Bailing out big spenders

  • Comments
  • Print

Californians have long boasted of enjoying one of the world’s most prosperous economies. But the state is now so
close to insolvency that Gov. Arnold Schwarzenegger and the speaker of the U.S. House, Nancy Pelosi, whose district is in
San Francisco, are agitating for the federal government to borrow more money so a new round of stimulus spending can be
handed their way.

And who might help pay for this bailout, you might ask with a healthy dose of skepticism? You
guessed it. Hoosiers and other fiscally responsible Americans.

President Obama, who preached about personal responsibility
during his campaign and has held the line on state bailouts, opened the door a week ago to including states in a proposed
second round of stimulus spending.

California has raised car registration fees, and cut costs across everything
from universities to police protection. Even its Supreme Court is closing one day a month to save money.

But just
how deep are those cuts? It’s true that the state has laid off employees, but there are still more on the payroll than
in 2007.

Indiana by contrast trimmed its state work force in 2006 and has largely held to that level. (It should
be noted that some of the work was handed to private contractors whose employees don’t show up on state rosters.)

Californians argue their vaunted entertainment and tech economies are in the tank. But so is auto manufacturing in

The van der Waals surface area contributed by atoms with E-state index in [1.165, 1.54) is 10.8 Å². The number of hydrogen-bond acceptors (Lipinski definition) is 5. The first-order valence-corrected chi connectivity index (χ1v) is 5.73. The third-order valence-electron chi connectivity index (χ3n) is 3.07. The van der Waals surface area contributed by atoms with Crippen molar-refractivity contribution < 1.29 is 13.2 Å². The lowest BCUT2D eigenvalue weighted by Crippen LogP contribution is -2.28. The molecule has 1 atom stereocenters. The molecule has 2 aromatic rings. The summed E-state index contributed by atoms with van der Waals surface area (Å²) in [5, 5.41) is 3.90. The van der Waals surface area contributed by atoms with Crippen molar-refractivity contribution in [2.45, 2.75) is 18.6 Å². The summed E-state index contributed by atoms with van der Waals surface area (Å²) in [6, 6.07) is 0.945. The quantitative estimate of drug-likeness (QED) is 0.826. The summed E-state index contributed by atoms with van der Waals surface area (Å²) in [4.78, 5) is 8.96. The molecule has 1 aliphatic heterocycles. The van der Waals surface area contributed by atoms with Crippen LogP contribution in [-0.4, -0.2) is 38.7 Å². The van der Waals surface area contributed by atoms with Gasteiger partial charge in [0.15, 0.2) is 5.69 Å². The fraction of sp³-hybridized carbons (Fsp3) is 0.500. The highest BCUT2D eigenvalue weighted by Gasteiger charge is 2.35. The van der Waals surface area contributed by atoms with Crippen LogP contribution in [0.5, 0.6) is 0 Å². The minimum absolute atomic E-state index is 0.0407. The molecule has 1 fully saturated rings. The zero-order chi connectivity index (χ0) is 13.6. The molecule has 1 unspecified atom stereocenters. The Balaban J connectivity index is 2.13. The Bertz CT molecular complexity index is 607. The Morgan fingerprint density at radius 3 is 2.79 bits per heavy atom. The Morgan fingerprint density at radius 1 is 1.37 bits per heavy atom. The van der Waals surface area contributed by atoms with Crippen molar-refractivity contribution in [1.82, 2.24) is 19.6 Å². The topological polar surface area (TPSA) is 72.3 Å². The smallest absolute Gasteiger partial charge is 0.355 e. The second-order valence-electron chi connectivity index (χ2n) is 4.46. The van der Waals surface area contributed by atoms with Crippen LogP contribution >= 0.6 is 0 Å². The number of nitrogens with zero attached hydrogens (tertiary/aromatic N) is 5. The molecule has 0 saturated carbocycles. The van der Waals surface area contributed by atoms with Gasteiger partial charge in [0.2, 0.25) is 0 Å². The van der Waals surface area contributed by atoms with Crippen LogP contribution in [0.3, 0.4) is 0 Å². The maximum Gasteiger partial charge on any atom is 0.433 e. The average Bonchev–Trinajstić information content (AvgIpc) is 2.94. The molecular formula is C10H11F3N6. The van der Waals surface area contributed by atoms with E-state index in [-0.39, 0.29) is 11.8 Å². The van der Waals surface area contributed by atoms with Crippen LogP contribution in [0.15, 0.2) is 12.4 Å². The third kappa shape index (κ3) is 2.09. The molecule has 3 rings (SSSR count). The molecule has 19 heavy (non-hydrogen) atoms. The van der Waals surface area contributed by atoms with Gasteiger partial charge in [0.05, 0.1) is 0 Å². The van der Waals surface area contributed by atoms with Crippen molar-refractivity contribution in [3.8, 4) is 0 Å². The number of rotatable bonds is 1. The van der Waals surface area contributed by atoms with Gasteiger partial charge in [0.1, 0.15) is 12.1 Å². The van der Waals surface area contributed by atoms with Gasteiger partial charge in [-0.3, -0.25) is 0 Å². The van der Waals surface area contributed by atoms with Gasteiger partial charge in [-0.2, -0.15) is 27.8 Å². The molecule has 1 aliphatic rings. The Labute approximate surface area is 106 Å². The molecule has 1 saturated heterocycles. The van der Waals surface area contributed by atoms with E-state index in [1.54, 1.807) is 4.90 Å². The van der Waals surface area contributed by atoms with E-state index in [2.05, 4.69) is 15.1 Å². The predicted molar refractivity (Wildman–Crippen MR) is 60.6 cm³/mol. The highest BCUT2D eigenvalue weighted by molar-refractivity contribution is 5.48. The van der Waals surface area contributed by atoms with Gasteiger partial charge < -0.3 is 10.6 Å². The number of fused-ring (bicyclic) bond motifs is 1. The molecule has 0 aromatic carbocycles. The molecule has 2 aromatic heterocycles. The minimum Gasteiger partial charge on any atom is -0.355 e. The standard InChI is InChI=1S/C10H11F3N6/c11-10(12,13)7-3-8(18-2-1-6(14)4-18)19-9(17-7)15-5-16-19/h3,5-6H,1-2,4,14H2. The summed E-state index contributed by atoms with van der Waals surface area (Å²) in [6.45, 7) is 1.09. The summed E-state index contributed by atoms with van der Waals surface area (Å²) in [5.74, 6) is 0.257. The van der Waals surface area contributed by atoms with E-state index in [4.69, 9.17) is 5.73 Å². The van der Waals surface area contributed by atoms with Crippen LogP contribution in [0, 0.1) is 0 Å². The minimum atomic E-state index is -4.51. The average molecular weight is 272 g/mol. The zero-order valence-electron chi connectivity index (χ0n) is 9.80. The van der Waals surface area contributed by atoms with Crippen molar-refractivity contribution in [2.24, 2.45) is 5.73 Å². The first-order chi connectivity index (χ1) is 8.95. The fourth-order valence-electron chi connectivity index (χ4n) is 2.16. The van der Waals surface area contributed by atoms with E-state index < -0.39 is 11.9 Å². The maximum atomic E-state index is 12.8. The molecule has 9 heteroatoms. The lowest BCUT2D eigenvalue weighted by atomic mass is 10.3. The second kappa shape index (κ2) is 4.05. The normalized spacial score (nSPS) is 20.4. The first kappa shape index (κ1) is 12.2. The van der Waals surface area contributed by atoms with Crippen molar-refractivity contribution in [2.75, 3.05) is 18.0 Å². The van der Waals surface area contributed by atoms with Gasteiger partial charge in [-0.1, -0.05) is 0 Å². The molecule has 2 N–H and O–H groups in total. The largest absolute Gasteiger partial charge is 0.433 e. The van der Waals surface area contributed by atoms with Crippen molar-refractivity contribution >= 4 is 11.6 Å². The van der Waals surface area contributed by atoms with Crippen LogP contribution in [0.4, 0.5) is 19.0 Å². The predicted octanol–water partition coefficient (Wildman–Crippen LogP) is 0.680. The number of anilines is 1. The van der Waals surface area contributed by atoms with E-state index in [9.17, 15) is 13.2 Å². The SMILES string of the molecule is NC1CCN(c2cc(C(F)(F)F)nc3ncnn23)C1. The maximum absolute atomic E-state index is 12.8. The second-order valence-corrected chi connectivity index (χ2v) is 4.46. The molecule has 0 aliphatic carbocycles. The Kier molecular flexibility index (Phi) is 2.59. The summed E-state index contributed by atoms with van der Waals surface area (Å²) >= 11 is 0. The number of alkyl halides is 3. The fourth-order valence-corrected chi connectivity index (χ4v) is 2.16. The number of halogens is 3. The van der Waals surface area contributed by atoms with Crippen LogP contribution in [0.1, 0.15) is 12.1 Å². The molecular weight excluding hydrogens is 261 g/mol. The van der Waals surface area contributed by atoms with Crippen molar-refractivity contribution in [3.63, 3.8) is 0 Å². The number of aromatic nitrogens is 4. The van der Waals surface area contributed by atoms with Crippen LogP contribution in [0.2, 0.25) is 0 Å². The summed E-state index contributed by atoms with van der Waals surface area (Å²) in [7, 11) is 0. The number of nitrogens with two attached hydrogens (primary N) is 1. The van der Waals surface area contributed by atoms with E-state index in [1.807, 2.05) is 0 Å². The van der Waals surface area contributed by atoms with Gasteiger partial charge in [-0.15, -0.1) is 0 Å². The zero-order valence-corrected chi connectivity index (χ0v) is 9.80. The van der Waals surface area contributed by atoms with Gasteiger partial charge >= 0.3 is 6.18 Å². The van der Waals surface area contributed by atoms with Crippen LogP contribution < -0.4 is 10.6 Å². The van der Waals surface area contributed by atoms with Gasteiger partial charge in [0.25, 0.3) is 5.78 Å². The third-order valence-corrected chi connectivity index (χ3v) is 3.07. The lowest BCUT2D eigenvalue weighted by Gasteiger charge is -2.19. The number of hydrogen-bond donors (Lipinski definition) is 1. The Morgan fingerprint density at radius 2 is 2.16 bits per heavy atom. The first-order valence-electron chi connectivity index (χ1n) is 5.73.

Indiana and the rest of the Rust Belt. Yet, Hoosiers aren’t crying for a bailout. And Indiana has managed to preserve
a substantial rainy day fund.

Consider also that some of the states with the biggest problems—California,
Illinois and New York—are Democratic bastions that might come in handy for the party during the 2010 elections.

What do you think? If this comes to a vote, how to you anticipate Indiana’s congressional delegation
responding? What should they do?

Please enable JavaScript to view this content.

Editor's note: IBJ is now using a new comment system. Your Disqus account will no longer work on the IBJ site. Instead, you can leave a comment on stories by signing in to your IBJ account. If you have not registered, please sign up for a free account now. Past comments are not currently showing up on stories, but they will be added in the coming weeks. Please note our updated comment policy that will govern how comments are moderated.